Down and Brown in the Dene of Green

Perhaps I should blame the BBC.  Their annual series of Springwatch broadcasts are full of amazing wildlife photography capturing a myriad of creatures as they raise their young at this time of year.  Or maybe it’s my friend Louise’s fault who said:

I saw the most amazing heron today at Holywell Dene. You need to go for a walk there. Owls with babies too.

If I’m honest the owls probably clinched it, though I made the first of several errors in assuming that if Louise had spotted them the owls must be diurnal (little owls?) though of course as a regular dog walker she’s probably out at dusk which wasn’t an option for me today.  After reading several articles about the best ways to photograph these birds I discovered that the species seen at this location were tawny and barn owls.

Nevertheless I felt sure that a trip to this nature reserve would be worth my while.

In Northumberland and Durham, the word “Dene” means a steep-sided and wooded valley with a watercourse running through it.    Although I’d worked in the vicinity for Holywell for three years I’d not been aware of it until Louise’s recommendation which struck me as odd.  It lies close to Seaton Delaval Hall which of course I’ve been familiar with for years.

I learnt subsequently that in the years when I was near here the dene was not the place it is now though there have been settlement in the vicinity since Anglo-Saxon times, though following the Norman Conquest the de Laval family were granted ownership and the dene has been part of the Delaval estate since.  The area became industrialised when coal was discovered here, and an engine constructed to draw if from the mine as well as waggonways for its transportation.

When this ceased to be viable the land was predominantly used for farming, and the incursion of cattle into the dene destroyed much of the habitat in what is the area’s last remaining stretch of ancient woodland.  In 2001 a group of volunteers came together to clean the dene and make it safe for visitors and they must be thanked for the re-establishment of this natural habitat.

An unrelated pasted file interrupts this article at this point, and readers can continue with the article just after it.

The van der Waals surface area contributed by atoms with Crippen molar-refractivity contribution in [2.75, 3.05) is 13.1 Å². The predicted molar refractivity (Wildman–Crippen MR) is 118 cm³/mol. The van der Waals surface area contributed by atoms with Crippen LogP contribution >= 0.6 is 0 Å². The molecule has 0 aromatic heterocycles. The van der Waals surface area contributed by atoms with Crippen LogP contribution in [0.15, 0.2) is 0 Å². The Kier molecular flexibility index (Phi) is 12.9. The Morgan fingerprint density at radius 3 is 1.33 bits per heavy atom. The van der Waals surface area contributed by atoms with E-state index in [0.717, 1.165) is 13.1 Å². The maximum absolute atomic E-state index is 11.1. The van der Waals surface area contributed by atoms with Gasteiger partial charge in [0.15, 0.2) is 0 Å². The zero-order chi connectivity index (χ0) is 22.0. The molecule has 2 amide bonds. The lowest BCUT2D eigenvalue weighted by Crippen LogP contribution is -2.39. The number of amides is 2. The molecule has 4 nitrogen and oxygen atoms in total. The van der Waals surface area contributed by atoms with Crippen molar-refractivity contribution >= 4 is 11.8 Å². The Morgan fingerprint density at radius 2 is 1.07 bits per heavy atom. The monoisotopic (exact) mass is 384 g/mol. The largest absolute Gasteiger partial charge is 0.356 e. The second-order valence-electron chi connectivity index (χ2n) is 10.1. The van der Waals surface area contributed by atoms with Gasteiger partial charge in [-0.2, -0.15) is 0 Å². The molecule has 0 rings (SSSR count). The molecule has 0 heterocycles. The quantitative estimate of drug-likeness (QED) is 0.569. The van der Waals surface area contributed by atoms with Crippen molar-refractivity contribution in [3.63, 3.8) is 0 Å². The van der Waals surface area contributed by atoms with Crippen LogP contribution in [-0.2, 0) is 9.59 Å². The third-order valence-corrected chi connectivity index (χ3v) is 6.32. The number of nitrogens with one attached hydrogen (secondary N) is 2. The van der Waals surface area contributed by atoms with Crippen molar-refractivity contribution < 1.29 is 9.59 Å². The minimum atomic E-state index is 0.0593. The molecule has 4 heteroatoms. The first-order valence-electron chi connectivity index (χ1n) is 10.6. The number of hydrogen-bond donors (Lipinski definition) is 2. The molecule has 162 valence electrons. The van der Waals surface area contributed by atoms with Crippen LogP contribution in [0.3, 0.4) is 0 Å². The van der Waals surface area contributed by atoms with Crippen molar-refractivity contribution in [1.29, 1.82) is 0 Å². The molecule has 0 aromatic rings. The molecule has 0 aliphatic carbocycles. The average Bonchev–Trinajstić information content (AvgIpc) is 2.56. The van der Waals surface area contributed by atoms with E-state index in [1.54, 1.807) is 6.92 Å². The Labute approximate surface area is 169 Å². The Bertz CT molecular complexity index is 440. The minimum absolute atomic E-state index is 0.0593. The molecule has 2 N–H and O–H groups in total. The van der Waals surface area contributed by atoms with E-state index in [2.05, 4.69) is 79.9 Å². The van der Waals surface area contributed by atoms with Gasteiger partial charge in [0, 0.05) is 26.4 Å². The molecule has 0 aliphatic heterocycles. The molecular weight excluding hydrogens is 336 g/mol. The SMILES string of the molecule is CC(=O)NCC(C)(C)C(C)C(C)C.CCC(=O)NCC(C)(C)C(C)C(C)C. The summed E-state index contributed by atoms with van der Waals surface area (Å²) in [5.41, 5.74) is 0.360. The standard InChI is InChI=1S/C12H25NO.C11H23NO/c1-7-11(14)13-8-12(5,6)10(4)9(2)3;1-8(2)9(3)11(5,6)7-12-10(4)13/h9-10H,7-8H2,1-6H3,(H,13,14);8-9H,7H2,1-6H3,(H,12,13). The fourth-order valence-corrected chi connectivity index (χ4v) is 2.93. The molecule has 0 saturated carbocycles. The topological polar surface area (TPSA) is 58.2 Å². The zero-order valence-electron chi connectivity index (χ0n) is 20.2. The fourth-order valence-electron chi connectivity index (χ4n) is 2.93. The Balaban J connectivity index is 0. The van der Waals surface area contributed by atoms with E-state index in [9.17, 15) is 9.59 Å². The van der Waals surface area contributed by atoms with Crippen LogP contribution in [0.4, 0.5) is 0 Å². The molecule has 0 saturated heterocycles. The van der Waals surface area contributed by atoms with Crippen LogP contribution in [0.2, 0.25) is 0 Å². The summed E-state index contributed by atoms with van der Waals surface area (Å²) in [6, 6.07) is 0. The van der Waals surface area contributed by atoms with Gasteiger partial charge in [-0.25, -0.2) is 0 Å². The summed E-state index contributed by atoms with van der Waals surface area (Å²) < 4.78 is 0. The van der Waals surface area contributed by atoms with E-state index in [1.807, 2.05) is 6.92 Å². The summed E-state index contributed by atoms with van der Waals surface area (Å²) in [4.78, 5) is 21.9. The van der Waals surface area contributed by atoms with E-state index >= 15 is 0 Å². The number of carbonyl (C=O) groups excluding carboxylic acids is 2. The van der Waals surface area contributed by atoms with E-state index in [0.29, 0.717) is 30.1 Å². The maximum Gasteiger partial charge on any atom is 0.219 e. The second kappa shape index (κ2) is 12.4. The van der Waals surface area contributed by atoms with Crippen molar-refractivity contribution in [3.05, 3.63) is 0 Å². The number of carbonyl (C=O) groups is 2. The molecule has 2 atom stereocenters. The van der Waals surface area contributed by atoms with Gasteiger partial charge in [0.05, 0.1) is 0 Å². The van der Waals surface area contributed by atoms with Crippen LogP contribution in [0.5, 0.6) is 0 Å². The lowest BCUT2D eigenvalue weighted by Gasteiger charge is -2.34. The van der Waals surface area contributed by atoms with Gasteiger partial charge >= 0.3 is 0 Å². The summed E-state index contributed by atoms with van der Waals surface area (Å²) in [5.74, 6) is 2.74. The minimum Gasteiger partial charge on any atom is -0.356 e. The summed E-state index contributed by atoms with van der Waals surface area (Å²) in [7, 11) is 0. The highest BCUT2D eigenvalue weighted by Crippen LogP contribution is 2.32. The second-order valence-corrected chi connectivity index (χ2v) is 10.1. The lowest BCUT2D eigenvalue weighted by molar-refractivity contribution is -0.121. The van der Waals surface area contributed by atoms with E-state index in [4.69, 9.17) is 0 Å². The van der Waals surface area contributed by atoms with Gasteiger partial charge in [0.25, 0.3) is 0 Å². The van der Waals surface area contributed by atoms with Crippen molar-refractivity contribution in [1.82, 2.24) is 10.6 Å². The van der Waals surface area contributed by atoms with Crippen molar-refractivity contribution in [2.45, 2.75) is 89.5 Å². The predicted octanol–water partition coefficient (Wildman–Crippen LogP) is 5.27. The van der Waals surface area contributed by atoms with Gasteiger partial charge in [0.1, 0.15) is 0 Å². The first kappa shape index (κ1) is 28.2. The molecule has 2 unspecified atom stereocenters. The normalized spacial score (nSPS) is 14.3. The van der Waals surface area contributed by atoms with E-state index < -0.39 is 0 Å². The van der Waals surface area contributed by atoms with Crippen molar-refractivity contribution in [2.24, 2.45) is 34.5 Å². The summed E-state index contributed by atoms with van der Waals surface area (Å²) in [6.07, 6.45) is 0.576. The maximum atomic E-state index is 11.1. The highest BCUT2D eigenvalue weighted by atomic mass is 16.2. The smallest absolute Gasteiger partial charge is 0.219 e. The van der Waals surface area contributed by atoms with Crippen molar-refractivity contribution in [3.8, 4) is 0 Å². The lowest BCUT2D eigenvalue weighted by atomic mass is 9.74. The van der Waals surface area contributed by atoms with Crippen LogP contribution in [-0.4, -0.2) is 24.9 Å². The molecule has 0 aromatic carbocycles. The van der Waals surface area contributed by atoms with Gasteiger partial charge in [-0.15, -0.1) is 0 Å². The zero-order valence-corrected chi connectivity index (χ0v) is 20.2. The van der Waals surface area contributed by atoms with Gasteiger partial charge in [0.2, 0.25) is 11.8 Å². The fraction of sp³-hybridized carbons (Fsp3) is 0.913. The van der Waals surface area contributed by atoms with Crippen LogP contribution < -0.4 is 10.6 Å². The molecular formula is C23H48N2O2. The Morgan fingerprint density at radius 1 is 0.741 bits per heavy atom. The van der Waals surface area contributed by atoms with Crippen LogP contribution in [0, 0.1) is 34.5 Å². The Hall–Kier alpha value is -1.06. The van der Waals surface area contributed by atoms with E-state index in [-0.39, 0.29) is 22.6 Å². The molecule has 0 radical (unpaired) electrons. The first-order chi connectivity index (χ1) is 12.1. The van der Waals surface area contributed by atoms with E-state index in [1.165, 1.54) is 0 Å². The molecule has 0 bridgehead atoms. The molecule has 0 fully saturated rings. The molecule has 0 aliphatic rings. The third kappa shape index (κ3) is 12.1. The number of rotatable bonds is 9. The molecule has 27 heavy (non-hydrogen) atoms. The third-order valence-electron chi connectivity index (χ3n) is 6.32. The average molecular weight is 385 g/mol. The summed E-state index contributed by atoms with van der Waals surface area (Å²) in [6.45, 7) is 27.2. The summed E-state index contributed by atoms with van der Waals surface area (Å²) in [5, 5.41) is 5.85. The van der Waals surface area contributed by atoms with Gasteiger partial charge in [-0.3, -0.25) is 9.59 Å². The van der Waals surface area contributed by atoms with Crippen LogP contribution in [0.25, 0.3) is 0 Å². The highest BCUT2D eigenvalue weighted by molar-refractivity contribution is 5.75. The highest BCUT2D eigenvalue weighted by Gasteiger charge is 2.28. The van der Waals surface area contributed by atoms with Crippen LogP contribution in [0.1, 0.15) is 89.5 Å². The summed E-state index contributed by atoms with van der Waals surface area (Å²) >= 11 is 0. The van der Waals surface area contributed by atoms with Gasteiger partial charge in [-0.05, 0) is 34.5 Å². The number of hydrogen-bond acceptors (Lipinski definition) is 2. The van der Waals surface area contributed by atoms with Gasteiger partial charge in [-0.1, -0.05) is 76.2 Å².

I didn’t photograph many birds.  There were plenty about despite the pouring rain; and I could hear numerous familiar and unfamiliar songs above the background cooing of wood-pigeon, but aside from the blackbirds and robins that taunted me on the pathways everything else gave me a wide berth.  The scarlet of my gore-tex jacket and the fact that I have the grace of a pig on castors saw to that.  What’s more the fact that there was so much movement around me as leaves twitched in response to the falling raindrops meant that I had little chance of spotting something animate.

I contented myself with shooting the river and some of the flora, which is when I made another mistake.  In trying to climb the river bank afterwards I should have put my camera away.  Instead I slipped and ended up with mud on my lens.  And trousers.  And hands.  And not so scarlet jacket.  Perhaps I should have stayed and taken advantage of my newly acquired camouflage!



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